Cankerworms, also known as inchworms or loopers, are devastating pests that commonly infest shade trees such as beech, oaks, maples, apple tree, black cherry, birch, basswood, elm, and many others. The larvae feed on the new leaves, thereby causing major defoliation, which may lead to branch dieback, infection, and even death of the host trees. Early identification can help you control their infestation.
If you notice shot holes on the young leaves, most likely, your trees have been infested. Here are some helpful tips on how to kill cankerworms and save your trees:
Kill Cankerworm Eggs
Killing cankerworm eggs is perhaps the most effective way of preventing the devastation that could be caused by them. Look for compact, flower-pot shaped egg clusters on branches and twigs of the plants and spray them with dormant horticultural oil mixture. The best time to spray the trees is late winter when the temperature is not below 40 degrees. The spraying process could be risky as you will have to climb up the tree to locate the eggs and spray them. Further, horticultural oils are not suitable for all trees and have to be used in a specific combination. Read the product label carefully before using.
Use a Spray Such as Bacillus Thuringiensis (BT)
Spraying is also effective when the larvae have emerged and have started feeding on the leaves. There are several organic sprays that you can use, but Bacillus Thuringiensis (BT) is the safest and most effective options. BT is a naturally organic bacterium that has insecticidal properties but is totally safe for pets and beneficial garden organisms. The best time to spray BT is when the leaves are unfolding or expanding, which happens in May. The larvae would be less than 13 mm at that time and can be controlled by spraying BT. If larvae have grown larger than 13 mm, BT may not give you the desired results.
Use Sticky Bands
If you are wondering how to kill cankerworms without using any insecticide, try sticky bands. They are burlap or plastic bands coated with a sticky substance (preferably tanglefoot) on the upper side. These bands are effective during the fall and spring season when the fully grown adults come out of the soil to lay eggs. Tie them tightly around the bark of the trees at 4-5 foot high from the ground. When you band the trees during the fall season, you will disallow the adult female cankerworm to crawl up the trees to lay eggs. They will get caught in the sticky substance and won’t be able to lay eggs. You can then collect them in a jar of soapy water and keep them there until they have died. If the band is not tied tightly, filling up the crevices, the females will find their way to escape from the trap. Despite this limitation of the banding process, it still helps a lot in controlling the cankerworm population.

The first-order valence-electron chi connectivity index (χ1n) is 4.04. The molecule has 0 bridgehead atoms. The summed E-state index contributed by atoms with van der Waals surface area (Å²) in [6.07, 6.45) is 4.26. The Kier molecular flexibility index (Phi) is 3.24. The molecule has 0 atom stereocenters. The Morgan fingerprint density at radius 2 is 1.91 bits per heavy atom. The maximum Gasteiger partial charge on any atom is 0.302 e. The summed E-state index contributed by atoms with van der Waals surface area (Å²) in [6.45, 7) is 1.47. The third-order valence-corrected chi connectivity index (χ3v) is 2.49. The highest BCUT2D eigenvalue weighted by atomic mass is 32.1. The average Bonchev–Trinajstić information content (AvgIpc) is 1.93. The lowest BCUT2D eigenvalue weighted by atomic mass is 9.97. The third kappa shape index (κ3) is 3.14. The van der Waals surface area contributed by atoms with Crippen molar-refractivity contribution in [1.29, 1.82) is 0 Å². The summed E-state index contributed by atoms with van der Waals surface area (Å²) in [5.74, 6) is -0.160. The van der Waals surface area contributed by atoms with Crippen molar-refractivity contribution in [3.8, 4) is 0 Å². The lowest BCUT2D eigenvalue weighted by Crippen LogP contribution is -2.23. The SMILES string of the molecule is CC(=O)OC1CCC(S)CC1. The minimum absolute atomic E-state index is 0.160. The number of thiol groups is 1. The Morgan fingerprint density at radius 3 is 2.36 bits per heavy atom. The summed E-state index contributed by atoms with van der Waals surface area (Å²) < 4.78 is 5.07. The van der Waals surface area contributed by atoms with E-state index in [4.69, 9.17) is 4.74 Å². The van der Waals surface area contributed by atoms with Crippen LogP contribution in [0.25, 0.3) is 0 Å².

Use Natural Predators
Cankerworms have a lot of natural predators that can help control their population. Ground beetles and ants love to relish on the tiny larvae that come down to pupate in the soil. Unlike other caterpillars, the larvae of cankerworms are not hairy and therefore, birds too feed on them freely. Some wasps such as Telenomus alsophilae, Euplectrus mellipes, and Trichogramma minutum are harmful to cankerworm eggs. You can buy these parasitic moths from your nearby gardening store and release them in your land. They are safe for pets, children, and trees but they will help you control the population of cankerworms significantly.
Use Chemical Control For Severe Infestations
Do not expect natural predators and banding to help you to totally control the cankerworm population. If the infestation is severe, you must go for chemical control. Local gardening stores often stock wide varieties of pesticides that can help you kill cankerworms but how you use them can make a lot of difference to the result you achieve. The pesticide has to be sprayed thoroughly on the trees. For this, you will require heavy-duty sprayers. Further, spraying must be done when the larvae are still very small. Therefore, you must hire a professional pest control company instead of trying to do it yourself. They have better knowledge on how to kill cankerworms without harming the helpful garden organisms.
Once you have exterminated the cankerworm larvae and adults, fertilize your trees as soon as possible to help them recover faster. Use a slow release fertilizer for better results. Routinely fertilized, healthy trees will be able to bear future cankerworm infestation.